Champion of the Overlooked.
Peter Cannon: Thunderbolt 1-12
I’ve decided to start looking at the little known, but quality comics that I’ve encountered through the years in an effort to highlight comics that aren’t getting their own film but are still worth a read.
Peter Cannon: Thunderbolt #1 was released in July 1992 and started off a 12 issue series featuring one of the Charlton characters bought by DC in the mid 1980’s, including The Question, Blue Beetle, Peacemaker, Captain Atom and Nightshade. Question and Blue Beetle got their own series and Captain Atom often featured Nightshade, even Peacemaker showed up here and there, but Thunderbolt was almost never seen.
The Charlton characters as a whole are probably best known as the inspiration behind the cast of Watchmen: Peacemaker – Comedian, Blue Beetle – Nite Owl, Question – Rorshach, Nightshade-Silk Spectre, Captain Atom – Dr Manhatten and Thunderbolt became Ozymandias.
Like the Quality characters and the Fawcett characters before them and the Archie/Red Circle characters after them, they were folded into DC’s continuity. Next to characters like Superman, Batman and Wonder Woman, Thunderbolt was easily overlooked. Eventually the rights returned to Pete Morisi (PAM) the original creator of Thunderbolt, but before that happened we got this little gem.
Released in 1992, it ran for 12 issues and tells the complete story, more or less, of Peter Cannon: Thunderbolt, from his birth in Tibet to his fall and to his triumphant rise. It was written and drawn by Michael Collins, who has a clean, crisp art style which suited the early 90’s which had yet to completely succumb to the excesses of style over substance and art driven gimmicks. Jose Marzan Jnr provides quality finishes on a very DC house style book, but not in a bad way. The comic is set in London, but has scenes in Eastern Europe, Tibet, China and the odd one in New York which makes it different from most DC characters, with them usually being based in one city. The comic’s use of regional accents and colloquialisms adds a touch of authenticity to the UK based scenes, although what that sounded like to Americans and others when it was read is a mystery.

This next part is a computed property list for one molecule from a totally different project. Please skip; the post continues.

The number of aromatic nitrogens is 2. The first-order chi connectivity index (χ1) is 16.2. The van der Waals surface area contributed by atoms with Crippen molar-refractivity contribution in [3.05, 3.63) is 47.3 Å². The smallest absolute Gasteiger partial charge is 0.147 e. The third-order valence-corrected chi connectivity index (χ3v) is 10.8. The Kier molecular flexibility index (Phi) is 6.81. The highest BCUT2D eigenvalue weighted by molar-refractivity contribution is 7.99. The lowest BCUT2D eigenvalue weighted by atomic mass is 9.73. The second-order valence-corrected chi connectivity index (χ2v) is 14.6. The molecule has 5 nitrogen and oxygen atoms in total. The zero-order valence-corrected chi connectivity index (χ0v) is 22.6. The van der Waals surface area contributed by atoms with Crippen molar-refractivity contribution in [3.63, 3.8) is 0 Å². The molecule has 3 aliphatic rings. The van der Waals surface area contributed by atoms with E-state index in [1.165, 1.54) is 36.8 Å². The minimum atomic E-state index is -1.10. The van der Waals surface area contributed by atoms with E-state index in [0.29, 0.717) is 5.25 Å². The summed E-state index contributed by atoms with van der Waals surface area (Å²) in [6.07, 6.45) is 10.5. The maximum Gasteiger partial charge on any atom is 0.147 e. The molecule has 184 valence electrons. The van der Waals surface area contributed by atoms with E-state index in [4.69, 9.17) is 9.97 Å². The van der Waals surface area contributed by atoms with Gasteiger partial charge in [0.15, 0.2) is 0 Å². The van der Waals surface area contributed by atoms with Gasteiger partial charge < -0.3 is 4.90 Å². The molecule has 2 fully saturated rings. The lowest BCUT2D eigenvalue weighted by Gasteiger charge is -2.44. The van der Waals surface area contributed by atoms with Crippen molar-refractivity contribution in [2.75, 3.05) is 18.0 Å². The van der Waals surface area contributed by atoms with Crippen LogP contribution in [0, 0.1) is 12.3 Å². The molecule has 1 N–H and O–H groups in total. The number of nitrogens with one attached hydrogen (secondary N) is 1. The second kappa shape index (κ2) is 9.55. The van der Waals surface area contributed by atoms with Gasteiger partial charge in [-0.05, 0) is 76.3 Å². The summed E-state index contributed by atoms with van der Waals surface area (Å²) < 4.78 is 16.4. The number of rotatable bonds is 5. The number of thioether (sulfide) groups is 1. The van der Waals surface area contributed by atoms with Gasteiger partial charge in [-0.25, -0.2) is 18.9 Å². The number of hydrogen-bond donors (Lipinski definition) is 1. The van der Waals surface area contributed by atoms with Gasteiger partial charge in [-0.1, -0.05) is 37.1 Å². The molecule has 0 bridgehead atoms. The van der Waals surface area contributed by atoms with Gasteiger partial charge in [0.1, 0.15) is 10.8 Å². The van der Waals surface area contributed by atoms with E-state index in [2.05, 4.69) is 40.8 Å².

The characters involved, Peter Cannon: The Thunderbolt, Tabu Singh: Friend and advisor to the Thunderbolt acts as Peter’s best friend and conscience, Cairo DeFrey: Love interest and femme fatale, DI Flint: London Meta Crimes Police, Anne-Marie Brogan: Imagine a young Lois Lane from Birmingham, Andreas Havoc: Embittered former friend of Peter and Johnny Wheeler: London gangster. All weaved together in several stories interlocking into one whole tale. There are more characters brought in and out as needed and all serve this multi-layered story about Cannon picking himself up and facing up to his destiny.
It’s a fun little series and well worth a look at. Well that’s just my opinion.